BETHESDA, MdThe National Cancer Institute (NCI) plans to
increase both the number of research grants it awards in fiscal year
2000 and the size of the average grant, but it also expects to fund a
smaller percentage of grant requests because of the increasing number
of proposals it is receiving.
NCI director Richard D. Klausner, MD, described the Institutes
budget situation to the National Cancer Advisory Board shortly after
Congress passed and President Clinton signed the appropriations bill
that included the budget for the US Department of Health and Human Services.
NCIs Share: $3.332 Billion Congress provided the National
Institutes of Health with $17.914 billion, an increase of 14.7% over
FY 1999. NCIs share came to $3.332 billion, an increase of
14.8% and a sum significantly above the $3.163 billion sought by the
President in the budget proposal he sent to Capitol Hill a year ago.
However, in a fiscal slight of hand aimed at protecting
Social Security funds, Congress ordered NIH not to obligate $3
billion of its current budget until the final days of FY 2000, which
ends Sept. 30. NCI must delay obligating $499 million in funds
These are obligations the Institute cannot make until September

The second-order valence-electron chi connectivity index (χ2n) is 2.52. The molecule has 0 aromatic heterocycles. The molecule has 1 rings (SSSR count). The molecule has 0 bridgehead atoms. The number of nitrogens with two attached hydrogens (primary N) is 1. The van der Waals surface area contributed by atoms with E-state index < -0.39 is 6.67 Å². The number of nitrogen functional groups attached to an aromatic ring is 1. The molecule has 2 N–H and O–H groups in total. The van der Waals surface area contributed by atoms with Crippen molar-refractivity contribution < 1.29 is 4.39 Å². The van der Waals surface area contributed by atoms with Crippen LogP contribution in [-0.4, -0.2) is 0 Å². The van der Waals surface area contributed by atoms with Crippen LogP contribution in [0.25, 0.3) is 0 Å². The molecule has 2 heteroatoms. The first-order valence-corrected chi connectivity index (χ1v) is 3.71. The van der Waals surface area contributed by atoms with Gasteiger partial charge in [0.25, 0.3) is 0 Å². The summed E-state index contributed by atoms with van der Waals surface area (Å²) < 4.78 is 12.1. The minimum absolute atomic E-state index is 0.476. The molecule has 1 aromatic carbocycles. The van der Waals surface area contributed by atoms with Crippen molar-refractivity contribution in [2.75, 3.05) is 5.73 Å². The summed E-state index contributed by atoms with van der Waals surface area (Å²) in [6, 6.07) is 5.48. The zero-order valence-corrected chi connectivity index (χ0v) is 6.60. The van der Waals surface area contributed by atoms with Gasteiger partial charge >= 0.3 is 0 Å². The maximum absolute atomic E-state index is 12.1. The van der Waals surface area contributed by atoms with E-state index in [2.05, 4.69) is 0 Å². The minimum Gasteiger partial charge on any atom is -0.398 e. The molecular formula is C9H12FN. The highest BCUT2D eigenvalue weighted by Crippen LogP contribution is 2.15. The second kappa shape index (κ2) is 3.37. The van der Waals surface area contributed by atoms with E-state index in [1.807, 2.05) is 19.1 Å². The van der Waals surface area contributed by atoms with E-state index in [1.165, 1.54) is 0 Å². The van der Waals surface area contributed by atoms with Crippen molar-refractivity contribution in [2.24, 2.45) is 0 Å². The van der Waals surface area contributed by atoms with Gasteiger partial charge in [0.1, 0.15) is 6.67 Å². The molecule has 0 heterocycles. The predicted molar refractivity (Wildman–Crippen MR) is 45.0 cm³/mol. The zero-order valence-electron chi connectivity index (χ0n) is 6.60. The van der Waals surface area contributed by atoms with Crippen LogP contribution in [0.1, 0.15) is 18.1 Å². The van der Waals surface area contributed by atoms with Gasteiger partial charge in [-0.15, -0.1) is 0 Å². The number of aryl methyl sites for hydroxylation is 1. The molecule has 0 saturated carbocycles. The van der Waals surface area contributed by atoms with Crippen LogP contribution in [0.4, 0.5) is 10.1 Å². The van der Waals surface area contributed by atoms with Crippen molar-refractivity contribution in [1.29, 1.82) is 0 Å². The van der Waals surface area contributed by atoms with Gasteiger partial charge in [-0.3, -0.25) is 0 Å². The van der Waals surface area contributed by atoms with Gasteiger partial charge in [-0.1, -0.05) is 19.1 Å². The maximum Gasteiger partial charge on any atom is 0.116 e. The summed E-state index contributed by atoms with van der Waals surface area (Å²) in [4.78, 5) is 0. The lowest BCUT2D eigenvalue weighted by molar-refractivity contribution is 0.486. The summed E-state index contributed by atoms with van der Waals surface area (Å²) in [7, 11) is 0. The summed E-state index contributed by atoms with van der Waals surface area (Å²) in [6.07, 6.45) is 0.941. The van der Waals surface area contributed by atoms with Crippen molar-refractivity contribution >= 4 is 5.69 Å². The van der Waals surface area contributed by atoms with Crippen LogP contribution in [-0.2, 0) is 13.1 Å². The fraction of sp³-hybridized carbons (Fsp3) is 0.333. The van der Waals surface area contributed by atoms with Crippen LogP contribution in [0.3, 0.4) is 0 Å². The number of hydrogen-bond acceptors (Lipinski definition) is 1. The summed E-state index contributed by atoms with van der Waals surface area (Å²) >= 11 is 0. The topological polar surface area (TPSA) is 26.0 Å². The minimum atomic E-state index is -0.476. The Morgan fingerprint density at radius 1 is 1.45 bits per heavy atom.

29, and we have between September 29 and September 30 to obligate the
sum, Dr. Klausner said. We are comfortable that we can do
this and not delay research.
NCI plans to use a split funding approach to reduce the negative
effects of the obligation delay on research projects. Multiyear
grants and contracts will be partially funded on their renewal data
during the year, with a second award made on Sept. 29. The Institute
may also delay awarding new grants and contracts during September
until Sept. 29.
Delaying obligations will create additional administrative burdens,
but we are prepared for that, and it will have minimal impact
on the critical issue of whether research is delayed, Dr.
The Institute expects to award 1,300 competing research grants this
year, up from about 1,050 in FY 1998. This will raise the total
number of grants funded by NCI to approximately 4,800. The average
grant will increase 10% in average cost of the grant.
We continue to see the growth of investigator initiated
research, Dr. Klausner said. Applications have gone up
over the last 2 fiscal years by almost 37%. As a result,
although NCI will increase the number of new grants and their average
size, the cut-off point will be the top 22% of proposals rated worthy
of funding, as compared to the top 24% last fiscal year.
Within NCI, the Division of Cancer Therapeutics and Diagnosis will
receive an increase of 19%, and the Division of Cancer Control and
Populations Science will get a 22% increase. Other increases include
18% for the Division of Cancer Prevention and 15% for the Division of
The NCI cancer centers program will increase by $20 to $22 million,
or 12% to 15%. And the intramural research budget will be increased
by 6.6%, which represents another decrease as a percentage of the
total NCI budget. This follows an NCI decision several years ago to
reduce in-house research in relation to funding for extramural